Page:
Wedndesday 16th September 2020
This was the one walk and mountain I’d most been looking forward to during my Yorkshire Dales trip. Another that I could approach directly from the campsite. No need to step in to my car (although it was a useful space in which to store muddy boots and keep the tent relatively clean).
In the evening before this, we’d received a shower of rain – the only one I’d encounter during my five-night stay. That probably set the scene for a rather bleak and atmospheric morning.
I could still see Whernside, to the north beyond the tents. But walking south, the summit of Ingleborough looked to be under cover.
With due care, I walked east up the B6255 road from Philpin Lane. There’s no pavement and yet, every year, hundreds (if not thousands) of Three Peaks challengers follow this same route.
Just past The Old Hill Inn (a pub that was sadly closed at the time), I turned right beside an information board, detailing a footpath closure and the diversion to be followed. I knew of this in advance of my trip but it was good to see such clarity available – quite often, councils position vague notices referring to footpath numbers – the kind of detail that an OS Map won’t provide.
It was at Southerscales Scar (an escarpment) where the diversion begins. Instead of contouring around and along what appears to be a more gradual ascent; the signs, fencing and yellow arrows guide you straight up the hillside, steeply following the drystone wall.
It’s entirely possible that some have walked this way before. I don’t believe there was a right of way here beforehand (and there are no markings on the OS Map) but this is Open Access Land, meaning the public have a right to roam anywhere within its boundaries.
Ascending in to the cloud, this was quite the challenge. Not unlike the Whernside ascent but distinctly lacking in the security of limestone slabs under foot.
It was wet and boggy in places, as you might expect on the moors. But this only made the going harder. I wouldn’t like to follow it downhill!
At the top, I walked in to 30mph winds that would mute conversation but couldn’t do enough to clear the cloud (or ‘clag’). One guy was leading two others on a walk of some sort and asked for confirmation that I had indeed followed the diverted route up (they were looking to descend).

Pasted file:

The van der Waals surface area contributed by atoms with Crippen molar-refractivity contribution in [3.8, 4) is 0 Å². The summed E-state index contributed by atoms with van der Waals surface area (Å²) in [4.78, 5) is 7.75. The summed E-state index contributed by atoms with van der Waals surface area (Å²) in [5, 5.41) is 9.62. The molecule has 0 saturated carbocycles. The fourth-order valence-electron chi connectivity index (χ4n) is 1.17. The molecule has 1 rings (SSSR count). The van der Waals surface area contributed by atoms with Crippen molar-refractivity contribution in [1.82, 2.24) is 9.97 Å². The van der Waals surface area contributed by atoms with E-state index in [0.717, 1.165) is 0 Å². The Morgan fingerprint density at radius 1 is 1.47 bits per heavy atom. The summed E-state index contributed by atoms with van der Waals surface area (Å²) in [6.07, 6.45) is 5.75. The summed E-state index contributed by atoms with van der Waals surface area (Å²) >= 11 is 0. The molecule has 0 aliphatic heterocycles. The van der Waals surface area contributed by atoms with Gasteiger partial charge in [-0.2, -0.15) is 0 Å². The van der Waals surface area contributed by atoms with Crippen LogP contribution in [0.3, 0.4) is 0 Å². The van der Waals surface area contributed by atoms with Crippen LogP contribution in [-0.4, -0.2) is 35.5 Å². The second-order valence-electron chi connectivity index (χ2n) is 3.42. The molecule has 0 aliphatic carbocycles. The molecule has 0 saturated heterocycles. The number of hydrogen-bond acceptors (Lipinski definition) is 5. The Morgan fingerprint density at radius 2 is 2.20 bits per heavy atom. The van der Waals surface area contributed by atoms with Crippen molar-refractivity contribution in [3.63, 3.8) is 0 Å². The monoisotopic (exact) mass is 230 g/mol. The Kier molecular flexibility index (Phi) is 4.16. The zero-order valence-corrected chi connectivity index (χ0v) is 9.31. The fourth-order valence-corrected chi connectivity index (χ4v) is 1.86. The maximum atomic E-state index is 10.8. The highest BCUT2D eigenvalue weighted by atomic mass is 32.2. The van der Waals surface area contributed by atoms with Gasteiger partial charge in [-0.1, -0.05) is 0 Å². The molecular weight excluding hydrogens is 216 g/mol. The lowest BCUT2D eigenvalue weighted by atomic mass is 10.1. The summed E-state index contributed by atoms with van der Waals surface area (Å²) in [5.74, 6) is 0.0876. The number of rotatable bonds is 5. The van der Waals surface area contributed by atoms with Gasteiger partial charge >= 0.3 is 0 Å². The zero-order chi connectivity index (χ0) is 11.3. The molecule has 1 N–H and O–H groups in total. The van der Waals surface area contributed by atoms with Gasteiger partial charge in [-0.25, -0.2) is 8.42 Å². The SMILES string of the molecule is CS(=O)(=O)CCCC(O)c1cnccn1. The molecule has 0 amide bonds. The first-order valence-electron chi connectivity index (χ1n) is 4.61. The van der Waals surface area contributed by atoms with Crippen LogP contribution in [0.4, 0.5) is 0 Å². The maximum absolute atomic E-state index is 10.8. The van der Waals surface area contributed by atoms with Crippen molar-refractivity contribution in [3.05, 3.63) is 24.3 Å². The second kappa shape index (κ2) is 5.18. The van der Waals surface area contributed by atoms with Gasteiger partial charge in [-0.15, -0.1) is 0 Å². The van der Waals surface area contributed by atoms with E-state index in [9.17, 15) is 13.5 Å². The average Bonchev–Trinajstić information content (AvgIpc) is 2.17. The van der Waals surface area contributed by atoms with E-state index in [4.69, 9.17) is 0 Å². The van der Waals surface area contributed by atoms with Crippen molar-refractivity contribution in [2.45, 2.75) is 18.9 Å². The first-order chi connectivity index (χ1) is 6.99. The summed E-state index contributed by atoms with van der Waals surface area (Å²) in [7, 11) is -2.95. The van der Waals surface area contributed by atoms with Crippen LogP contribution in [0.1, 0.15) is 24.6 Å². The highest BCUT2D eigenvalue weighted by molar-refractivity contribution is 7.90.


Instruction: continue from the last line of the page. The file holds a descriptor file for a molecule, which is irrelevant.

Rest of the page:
As I followed the boundary wall towards Simon Fell (and left the diverted route), I saw two kids in trainers (no backpacks and probably teenagers) looking to follow that slippery route to the bottom… I’d be surprised if either of them made it home without a brown backside that afternoon!
There wasn’t much at all to see of or from Simon Fell so, I followed the next boundary wall west, past Green Hill (different to the one from my Gragareth walk) on towards the summit – where I almost caught up with a dog walker, barely visible through the cloud.
There’s some debate between archaeologists and historians, as to whether or not Ingleborough was in fact a hillfort and settlement in the prehistoric times. Certainly, parts of its form appear to have been fortified by the hand and graft of man. But beyond that, there may not be enough evidence to say for certain.
At more than 7oom high, that’s a fair elevation. Yet parts of Dartmoor rise to more than 600m and people once lived all over that moor.
On to the plateau of a summit (not unlike Pen y Fan and Corn Du in the Brecon Beacons) and visibility was still a challenge. This wind carried droplets of water in its passing. I followed cairns in the hope of finding the wind shelter – cairns were historically used to mark ways and guide walkers across open land, long before limestone and anti-erosion methods were introduced.
I passed a group of young people (again, probably teens), led by an adult (possibly on some Duke of Edinburgh Award training – they’ve probably had few opportunities for that in 2020).
But this was the wind shelter I’d expected to find on Whernside(!), two days earlier. I was able to sit down and have something to eat and drink before moving on.
I was there for a good ten to fifteen minutes. No other souls emerged through the cloud. But I’d noticed the unfortunate signs of human visitation: cigarette butts on the floor; empty crisp packets stuffed in between the rocks.
From the trig point, I took a compass bearing and found my way back to the steps I’d followed to the top. A bit further down and I arrived at this path junction, marked by a standing stone (which almost looked like a trig point, on the way up).
Now, I would follow the path running east along the Dales High Way and in the vague direction of Horton-in-Ribblesdale (I think this also follows the Three Peaks Walk). The Dales High Way is a ninety-mile linear route that runs in to Cumrbia.
Gradually losing height along another limestone way, I could soon discover the landscape surrounding me. Off in the distance but still very much in the cloud, I could see Pen y Ghent – my final of the Three Peaks to conquer and one that I would have to wait another forty-eight hours for.
Other people were heading up in the opposite direction. Some worse shorts and T-shirts. Some, or so I thought, made silent, internal remarks about the fact that I was wearing gloves. Most just gave a pleasant ‘How do!’ in passing.
In the rocky area above (not to be mistaken for Malham Cove), a runner overtook me, saying that he had already smashed his knees five times! I’ve still yet to go on my first proper trail run and I don’t think I’ll be doing it before the new year!
With Pen y Ghent still in view, I met the Pennine Bridleway and would follow this south and around towards Clapham [in Yorkshire, not London!].
At this point, I also left the Three Peaks walk and made a note of the call for donations towards the upkeep of path maintenance (I made a £20 donation online, after my trip). If or when I visit the Dales again, I’ll probably make another donation. It isn’t much but it may help.